Technetium-99m-red blood cell scintigraphy was used to identify the site of bleeding during the next short episode of hematochezia, but it was inconclusive for bleeding. On a subsequent occasion, the patient displayed an episode of fresh blood in a nasogastric tube. Upper endoscopy (session four) revealed multiple gastric erosions. The patient became unstable with clinical signs of ongoing bleeding. Exploratory laparotomy and gastrotomy were performed with undersuturing of acute gastric ulcers (most were located in the fundus). Intraoperative endoscopy showed no other site of bleeding throughout the stomach, duodenum and 1.5 m of proximal small intestine. Twenty-four hours perioperatively, the patient received 10 red packed cells and other blood supplements and high-dose omeprazole (Omeprazole infusion of 8 mg/h for 72 h, following 40 mg of omeprazole orally per day). The recovery was uneventful and 8 d after surgery, the patient was observed in the regular ward.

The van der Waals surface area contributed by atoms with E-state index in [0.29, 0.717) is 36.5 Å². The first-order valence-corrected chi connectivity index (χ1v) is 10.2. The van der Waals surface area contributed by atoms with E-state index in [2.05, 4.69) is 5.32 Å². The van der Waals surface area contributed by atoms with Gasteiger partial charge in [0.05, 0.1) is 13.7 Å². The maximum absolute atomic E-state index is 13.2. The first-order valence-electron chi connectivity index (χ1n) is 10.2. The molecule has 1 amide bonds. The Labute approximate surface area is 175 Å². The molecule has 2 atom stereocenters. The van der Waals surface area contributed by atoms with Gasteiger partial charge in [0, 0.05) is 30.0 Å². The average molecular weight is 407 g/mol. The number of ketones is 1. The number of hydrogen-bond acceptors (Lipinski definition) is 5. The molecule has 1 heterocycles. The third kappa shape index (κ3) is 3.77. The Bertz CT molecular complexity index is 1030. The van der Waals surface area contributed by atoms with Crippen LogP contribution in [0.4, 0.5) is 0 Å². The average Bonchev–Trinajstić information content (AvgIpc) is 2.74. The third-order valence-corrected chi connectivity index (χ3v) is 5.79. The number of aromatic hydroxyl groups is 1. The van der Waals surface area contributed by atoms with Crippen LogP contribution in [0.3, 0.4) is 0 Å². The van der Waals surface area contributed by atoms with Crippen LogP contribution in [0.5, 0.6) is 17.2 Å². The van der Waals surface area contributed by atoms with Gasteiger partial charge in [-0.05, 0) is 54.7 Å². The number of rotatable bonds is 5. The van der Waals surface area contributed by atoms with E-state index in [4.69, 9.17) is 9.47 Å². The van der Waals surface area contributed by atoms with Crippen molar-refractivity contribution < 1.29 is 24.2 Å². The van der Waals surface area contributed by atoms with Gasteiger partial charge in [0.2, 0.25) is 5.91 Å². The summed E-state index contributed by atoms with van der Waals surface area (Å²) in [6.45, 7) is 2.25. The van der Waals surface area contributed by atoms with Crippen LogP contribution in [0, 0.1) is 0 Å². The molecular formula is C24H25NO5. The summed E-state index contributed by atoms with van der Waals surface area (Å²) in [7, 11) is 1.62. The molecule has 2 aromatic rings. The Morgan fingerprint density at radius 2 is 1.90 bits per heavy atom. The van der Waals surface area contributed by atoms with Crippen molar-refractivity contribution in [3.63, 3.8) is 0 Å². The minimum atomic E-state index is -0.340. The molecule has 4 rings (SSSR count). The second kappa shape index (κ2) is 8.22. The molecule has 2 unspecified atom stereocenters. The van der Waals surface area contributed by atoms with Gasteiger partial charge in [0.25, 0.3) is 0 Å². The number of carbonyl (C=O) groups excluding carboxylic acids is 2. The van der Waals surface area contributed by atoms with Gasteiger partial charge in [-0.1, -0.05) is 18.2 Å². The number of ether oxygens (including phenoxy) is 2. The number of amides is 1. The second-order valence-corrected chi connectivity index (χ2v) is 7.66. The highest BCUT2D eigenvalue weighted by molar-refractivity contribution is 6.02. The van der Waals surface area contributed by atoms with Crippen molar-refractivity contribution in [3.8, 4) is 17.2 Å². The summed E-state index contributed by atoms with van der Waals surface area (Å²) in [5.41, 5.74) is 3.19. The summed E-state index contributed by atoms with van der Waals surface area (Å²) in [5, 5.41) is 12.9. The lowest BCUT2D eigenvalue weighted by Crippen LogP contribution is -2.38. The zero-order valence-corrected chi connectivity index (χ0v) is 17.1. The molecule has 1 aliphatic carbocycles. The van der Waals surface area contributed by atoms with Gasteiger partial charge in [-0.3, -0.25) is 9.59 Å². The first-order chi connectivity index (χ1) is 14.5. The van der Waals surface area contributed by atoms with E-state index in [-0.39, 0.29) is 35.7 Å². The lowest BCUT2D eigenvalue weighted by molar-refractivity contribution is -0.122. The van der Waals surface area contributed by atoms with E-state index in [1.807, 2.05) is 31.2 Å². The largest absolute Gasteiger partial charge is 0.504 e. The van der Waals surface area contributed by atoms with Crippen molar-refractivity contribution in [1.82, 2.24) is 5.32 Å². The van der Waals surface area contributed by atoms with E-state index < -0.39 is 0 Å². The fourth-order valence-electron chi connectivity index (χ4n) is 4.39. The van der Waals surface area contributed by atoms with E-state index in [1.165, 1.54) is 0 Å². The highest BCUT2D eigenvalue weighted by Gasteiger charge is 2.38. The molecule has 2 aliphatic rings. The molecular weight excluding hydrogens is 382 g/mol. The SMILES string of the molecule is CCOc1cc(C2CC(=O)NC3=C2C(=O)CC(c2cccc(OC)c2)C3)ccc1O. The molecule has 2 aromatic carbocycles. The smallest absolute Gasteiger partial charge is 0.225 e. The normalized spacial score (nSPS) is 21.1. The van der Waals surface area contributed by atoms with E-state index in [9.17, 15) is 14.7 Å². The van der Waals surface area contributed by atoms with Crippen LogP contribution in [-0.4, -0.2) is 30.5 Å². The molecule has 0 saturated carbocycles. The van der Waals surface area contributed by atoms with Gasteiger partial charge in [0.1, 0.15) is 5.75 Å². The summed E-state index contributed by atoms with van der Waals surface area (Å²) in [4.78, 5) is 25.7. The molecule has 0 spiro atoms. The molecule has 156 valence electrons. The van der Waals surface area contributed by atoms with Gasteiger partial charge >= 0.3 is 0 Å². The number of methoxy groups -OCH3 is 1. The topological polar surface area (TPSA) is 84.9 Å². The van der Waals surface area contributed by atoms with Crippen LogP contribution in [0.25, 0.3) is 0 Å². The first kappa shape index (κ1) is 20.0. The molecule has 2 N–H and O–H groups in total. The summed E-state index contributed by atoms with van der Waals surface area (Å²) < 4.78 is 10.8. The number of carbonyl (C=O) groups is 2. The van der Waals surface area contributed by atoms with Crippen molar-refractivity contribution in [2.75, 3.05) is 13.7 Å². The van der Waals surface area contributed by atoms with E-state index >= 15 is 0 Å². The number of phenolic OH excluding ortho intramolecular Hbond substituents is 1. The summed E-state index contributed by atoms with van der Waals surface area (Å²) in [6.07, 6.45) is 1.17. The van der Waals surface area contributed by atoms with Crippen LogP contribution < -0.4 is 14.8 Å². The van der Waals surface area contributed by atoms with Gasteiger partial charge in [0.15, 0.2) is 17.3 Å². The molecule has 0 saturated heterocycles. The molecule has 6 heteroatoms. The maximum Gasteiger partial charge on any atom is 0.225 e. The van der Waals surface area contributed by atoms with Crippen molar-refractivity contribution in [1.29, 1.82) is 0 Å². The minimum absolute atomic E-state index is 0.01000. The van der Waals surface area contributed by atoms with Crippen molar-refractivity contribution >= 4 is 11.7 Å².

Ten days postoperatively, the patient had another episode of bleeding accompanied by syncope with hematochezia and hematemesis. Since he had been receiving fluid resuscitation, blood pressure was undetectable. The patient underwent full cardiopulmonary resuscitation (CPR) and was sent to the operating theater. Repeated angiography and CT revealed an aortoduodenal fistula that had not been detected 3 wk previously (Figure 1).

Figure 1
Figure 1 CT and lateral aortography. A: CT showing direct extravasation of contrast material from the aorta into the duodenal lumen (arrow); B: Lateral aortography showing aortoduodenal fistula. Note there is no evidence of abdominal aneurysm.